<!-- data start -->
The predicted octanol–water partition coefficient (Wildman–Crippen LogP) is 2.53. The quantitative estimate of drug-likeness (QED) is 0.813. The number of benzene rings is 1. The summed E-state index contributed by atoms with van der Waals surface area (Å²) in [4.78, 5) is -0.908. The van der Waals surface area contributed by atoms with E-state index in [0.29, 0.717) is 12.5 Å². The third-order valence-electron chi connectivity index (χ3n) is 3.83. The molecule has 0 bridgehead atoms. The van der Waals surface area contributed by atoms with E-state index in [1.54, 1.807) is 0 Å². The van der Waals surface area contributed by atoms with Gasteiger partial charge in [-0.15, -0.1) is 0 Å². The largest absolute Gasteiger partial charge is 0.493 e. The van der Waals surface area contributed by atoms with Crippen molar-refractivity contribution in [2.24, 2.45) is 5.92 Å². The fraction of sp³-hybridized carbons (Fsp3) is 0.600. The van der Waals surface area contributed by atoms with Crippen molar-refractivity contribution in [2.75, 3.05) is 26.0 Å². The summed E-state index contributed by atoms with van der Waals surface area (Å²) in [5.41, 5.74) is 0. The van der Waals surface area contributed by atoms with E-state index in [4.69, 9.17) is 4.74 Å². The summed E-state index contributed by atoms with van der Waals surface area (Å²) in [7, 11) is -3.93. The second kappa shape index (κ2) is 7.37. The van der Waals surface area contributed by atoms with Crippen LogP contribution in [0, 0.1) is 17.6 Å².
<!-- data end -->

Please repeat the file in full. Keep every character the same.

The predicted octanol–water partition coefficient (Wildman–Crippen LogP) is 2.53. The quantitative estimate of drug-likeness (QED) is 0.813. The number of benzene rings is 1. The summed E-state index contributed by atoms with van der Waals surface area (Å²) in [4.78, 5) is -0.908. The van der Waals surface area contributed by atoms with E-state index in [0.29, 0.717) is 12.5 Å². The third-order valence-electron chi connectivity index (χ3n) is 3.83. The molecule has 0 bridgehead atoms. The van der Waals surface area contributed by atoms with E-state index in [1.54, 1.807) is 0 Å². The van der Waals surface area contributed by atoms with Gasteiger partial charge in [-0.15, -0.1) is 0 Å². The largest absolute Gasteiger partial charge is 0.493 e. The van der Waals surface area contributed by atoms with Crippen molar-refractivity contribution in [2.24, 2.45) is 5.92 Å². The fraction of sp³-hybridized carbons (Fsp3) is 0.600. The van der Waals surface area contributed by atoms with Crippen molar-refractivity contribution in [2.75, 3.05) is 26.0 Å². The summed E-state index contributed by atoms with van der Waals surface area (Å²) in [5.41, 5.74) is 0. The van der Waals surface area contributed by atoms with E-state index in [4.69, 9.17) is 4.74 Å². The summed E-state index contributed by atoms with van der Waals surface area (Å²) in [7, 11) is -3.93. The second kappa shape index (κ2) is 7.37. The van der Waals surface area contributed by atoms with Crippen LogP contribution in [0, 0.1) is 17.6 Å².